I'm pretty sure they ferry the Cessnas overseas by either larger aircraft or by ships.

Continental


User currently offlineT prop From United States of America, joined Apr 2001, 1029 posts, RR: 1
Reply 7, posted (11 years 11 months 5 days 19 hours ago) and read 3533 times:

Continental,

Yes, sometimes small aircraft are disassembled and sent in a container but then it's being shipped not ferried. As far as air freight, who can afford that? The only aircraft that I have ever seen air freighted other than for the military, was a helicopter. Most times the aircraft are flown, smallest I've seen, and this is in Honolulu, are Cessna 172's and Piper Cadets. Here's a link to an interesting article in the Honolulu Star Bulletin about a pilot ferrying a Piper Cadet.

http://starbulletin.com/1999/09/24/features/story2.html

any idea how long it took the Dash 8 to fly the OAK - HNL leg? My guess is, about 8-9 hours?

Dmitry, you guessed right. I do however know of one Dash 8 100 that flew Calgary- Honolulu direct in 9 hours.

T prop.




User currently offlineRadarbeam From Canada, joined Mar 2002, 1310 posts, RR: 4
Reply 8, posted (11 years 11 months 5 days 19 hours ago) and read 3521 times:

Continental,

No, Cessnas and other light general aviation planes are flow to the buyer's country. So when Cessna gets a new order from some guy in France, they load the plane with extra fuel tanks (and all the vents and vanes that comes with it) An HF radio and the pilot is equipped with top-notch survival equipment. The wet suit the pilot use can keep a man alive in the cold Atlantic waters for 6 hours, there is also an inflatable raft equipped with a roof and an ELT (Emergency Location transmitter). All this comes with a pile of documents that certifies the aircraft to fly with an higher gross weight than in normal operations.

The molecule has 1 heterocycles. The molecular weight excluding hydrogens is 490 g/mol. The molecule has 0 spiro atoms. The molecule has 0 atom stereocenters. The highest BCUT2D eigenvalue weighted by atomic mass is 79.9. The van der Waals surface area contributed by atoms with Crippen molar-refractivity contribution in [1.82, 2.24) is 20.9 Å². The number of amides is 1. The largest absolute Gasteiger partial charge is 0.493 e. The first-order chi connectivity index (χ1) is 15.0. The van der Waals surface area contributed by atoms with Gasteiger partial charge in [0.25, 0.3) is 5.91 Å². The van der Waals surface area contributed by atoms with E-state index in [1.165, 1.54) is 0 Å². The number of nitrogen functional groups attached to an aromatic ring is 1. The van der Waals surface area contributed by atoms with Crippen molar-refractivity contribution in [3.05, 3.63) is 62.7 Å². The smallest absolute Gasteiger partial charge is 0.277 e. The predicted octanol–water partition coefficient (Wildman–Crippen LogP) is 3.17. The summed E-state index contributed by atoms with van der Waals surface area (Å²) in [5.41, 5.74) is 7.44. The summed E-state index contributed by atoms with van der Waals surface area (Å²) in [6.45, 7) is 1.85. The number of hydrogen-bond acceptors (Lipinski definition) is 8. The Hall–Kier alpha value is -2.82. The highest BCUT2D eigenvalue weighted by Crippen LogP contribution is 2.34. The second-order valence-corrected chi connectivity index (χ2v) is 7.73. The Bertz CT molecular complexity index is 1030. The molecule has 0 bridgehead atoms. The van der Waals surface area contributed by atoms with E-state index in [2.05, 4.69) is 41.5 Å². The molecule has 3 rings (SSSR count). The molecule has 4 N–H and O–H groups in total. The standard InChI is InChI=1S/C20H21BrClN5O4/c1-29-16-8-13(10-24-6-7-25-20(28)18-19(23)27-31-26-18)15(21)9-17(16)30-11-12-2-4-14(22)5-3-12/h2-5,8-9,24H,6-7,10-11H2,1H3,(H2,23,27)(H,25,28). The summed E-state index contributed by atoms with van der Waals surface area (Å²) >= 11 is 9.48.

After all this is done the plane will fly a northern route, usually taking it up to Labrador or Nunavut (Frosbisher Bay- Iqualuit typically) then the plane will cross into Greenland to land at Sondre Stromfjord (Kangerlussuaq), refuel and go for a flight over Greenland's icecap to Kulusuk which is on the Eastern coast of Greenland. After that a flight over the ocean to reach Keflavik in Iceland, then to either the Faeroe Islands or direct to Scotland. This flight could take anything between a small week to 2 months to complete depending on the weather conditions, which can be unpredictable in that part of the world. The route is typical but sometimes they use other airports.
Sometimes also, if winds are favorable some ferry pilots will choose to go direct.

Then for the return flight, a nice first class airline ticket  Smile

Here's a few websites about Atlantic crossings into single engine aircraft http://www.kokomodental.com/North-Atlantic-Crossing.htm
http://www.gruner.com/flight/chapter2/index.htm

Hope this helps
Radarbeam


User currently offlineAndroid From Japan, joined Jun 2002, 80 posts, RR: 0
Reply 9, posted (11 years 11 months 5 days 18 hours ago) and read 3509 times: